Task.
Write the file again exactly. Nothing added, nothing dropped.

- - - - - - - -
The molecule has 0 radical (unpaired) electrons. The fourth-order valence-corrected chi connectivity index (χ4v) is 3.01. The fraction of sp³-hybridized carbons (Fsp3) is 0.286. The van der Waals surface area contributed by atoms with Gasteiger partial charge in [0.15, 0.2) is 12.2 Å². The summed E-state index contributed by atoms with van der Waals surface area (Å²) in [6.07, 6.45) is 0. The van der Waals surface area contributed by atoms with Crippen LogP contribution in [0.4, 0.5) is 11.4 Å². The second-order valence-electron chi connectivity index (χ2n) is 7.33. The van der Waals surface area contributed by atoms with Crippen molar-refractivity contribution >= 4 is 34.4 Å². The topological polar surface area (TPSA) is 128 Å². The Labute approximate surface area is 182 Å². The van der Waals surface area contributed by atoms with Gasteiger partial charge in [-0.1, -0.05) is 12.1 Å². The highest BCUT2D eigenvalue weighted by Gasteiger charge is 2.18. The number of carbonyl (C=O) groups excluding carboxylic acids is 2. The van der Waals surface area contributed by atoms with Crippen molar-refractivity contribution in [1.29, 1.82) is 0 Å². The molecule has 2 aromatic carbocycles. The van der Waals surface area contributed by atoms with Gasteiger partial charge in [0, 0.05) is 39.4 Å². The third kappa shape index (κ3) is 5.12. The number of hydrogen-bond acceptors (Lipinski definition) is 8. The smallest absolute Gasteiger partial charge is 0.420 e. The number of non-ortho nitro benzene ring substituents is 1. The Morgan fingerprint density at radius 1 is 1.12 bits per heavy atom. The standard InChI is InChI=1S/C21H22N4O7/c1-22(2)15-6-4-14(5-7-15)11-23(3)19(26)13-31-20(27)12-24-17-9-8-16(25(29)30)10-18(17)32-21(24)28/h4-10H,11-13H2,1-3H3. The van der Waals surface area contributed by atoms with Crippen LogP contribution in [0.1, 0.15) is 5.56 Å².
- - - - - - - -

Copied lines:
The molecule has 0 radical (unpaired) electrons. The fourth-order valence-corrected chi connectivity index (χ4v) is 3.01. The fraction of sp³-hybridized carbons (Fsp3) is 0.286. The van der Waals surface area contributed by atoms with Gasteiger partial charge in [0.15, 0.2) is 12.2 Å². The summed E-state index contributed by atoms with van der Waals surface area (Å²) in [6.07, 6.45) is 0. The van der Waals surface area contributed by atoms with Crippen LogP contribution in [0.4, 0.5) is 11.4 Å². The second-order valence-electron chi connectivity index (χ2n) is 7.33. The van der Waals surface area contributed by atoms with Crippen molar-refractivity contribution >= 4 is 34.4 Å². The topological polar surface area (TPSA) is 128 Å². The Labute approximate surface area is 182 Å². The van der Waals surface area contributed by atoms with Gasteiger partial charge in [-0.1, -0.05) is 12.1 Å². The highest BCUT2D eigenvalue weighted by Gasteiger charge is 2.18. The number of carbonyl (C=O) groups excluding carboxylic acids is 2. The van der Waals surface area contributed by atoms with Crippen molar-refractivity contribution in [1.29, 1.82) is 0 Å². The molecule has 2 aromatic carbocycles. The van der Waals surface area contributed by atoms with Gasteiger partial charge in [0, 0.05) is 39.4 Å². The third kappa shape index (κ3) is 5.12. The number of hydrogen-bond acceptors (Lipinski definition) is 8. The smallest absolute Gasteiger partial charge is 0.420 e. The number of non-ortho nitro benzene ring substituents is 1. The Morgan fingerprint density at radius 1 is 1.12 bits per heavy atom. The standard InChI is InChI=1S/C21H22N4O7/c1-22(2)15-6-4-14(5-7-15)11-23(3)19(26)13-31-20(27)12-24-17-9-8-16(25(29)30)10-18(17)32-21(24)28/h4-10H,11-13H2,1-3H3. The van der Waals surface area contributed by atoms with Crippen LogP contribution in [0.1, 0.15) is 5.56 Å².